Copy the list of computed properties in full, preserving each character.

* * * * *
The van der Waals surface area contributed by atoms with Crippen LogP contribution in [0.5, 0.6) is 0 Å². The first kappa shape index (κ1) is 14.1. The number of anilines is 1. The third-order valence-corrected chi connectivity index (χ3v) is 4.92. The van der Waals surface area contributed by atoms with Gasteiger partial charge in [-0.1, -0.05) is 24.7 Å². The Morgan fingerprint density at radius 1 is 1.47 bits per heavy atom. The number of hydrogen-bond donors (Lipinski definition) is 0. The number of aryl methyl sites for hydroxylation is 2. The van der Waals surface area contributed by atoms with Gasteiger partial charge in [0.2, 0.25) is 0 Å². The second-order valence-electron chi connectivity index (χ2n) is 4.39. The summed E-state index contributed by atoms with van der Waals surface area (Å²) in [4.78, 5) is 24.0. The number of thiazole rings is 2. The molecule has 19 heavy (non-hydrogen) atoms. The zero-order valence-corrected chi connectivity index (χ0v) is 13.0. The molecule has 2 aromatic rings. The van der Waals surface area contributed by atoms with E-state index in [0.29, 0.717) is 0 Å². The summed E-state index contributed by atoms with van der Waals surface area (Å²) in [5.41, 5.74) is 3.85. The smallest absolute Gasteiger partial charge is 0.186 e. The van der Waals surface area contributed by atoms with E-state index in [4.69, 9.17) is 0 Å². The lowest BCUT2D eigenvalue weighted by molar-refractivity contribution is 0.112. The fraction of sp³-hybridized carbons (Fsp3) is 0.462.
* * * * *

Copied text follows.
The van der Waals surface area contributed by atoms with Crippen LogP contribution in [0.5, 0.6) is 0 Å². The first kappa shape index (κ1) is 14.1. The number of anilines is 1. The third-order valence-corrected chi connectivity index (χ3v) is 4.92. The van der Waals surface area contributed by atoms with Gasteiger partial charge in [-0.1, -0.05) is 24.7 Å². The Morgan fingerprint density at radius 1 is 1.47 bits per heavy atom. The number of hydrogen-bond donors (Lipinski definition) is 0. The number of aryl methyl sites for hydroxylation is 2. The van der Waals surface area contributed by atoms with Gasteiger partial charge in [0.2, 0.25) is 0 Å². The second-order valence-electron chi connectivity index (χ2n) is 4.39. The summed E-state index contributed by atoms with van der Waals surface area (Å²) in [4.78, 5) is 24.0. The number of thiazole rings is 2. The molecule has 19 heavy (non-hydrogen) atoms. The zero-order valence-corrected chi connectivity index (χ0v) is 13.0. The molecule has 2 aromatic rings. The van der Waals surface area contributed by atoms with E-state index in [0.29, 0.717) is 0 Å². The summed E-state index contributed by atoms with van der Waals surface area (Å²) in [5.41, 5.74) is 3.85. The smallest absolute Gasteiger partial charge is 0.186 e. The van der Waals surface area contributed by atoms with E-state index in [4.69, 9.17) is 0 Å². The lowest BCUT2D eigenvalue weighted by molar-refractivity contribution is 0.112. The fraction of sp³-hybridized carbons (Fsp3) is 0.462.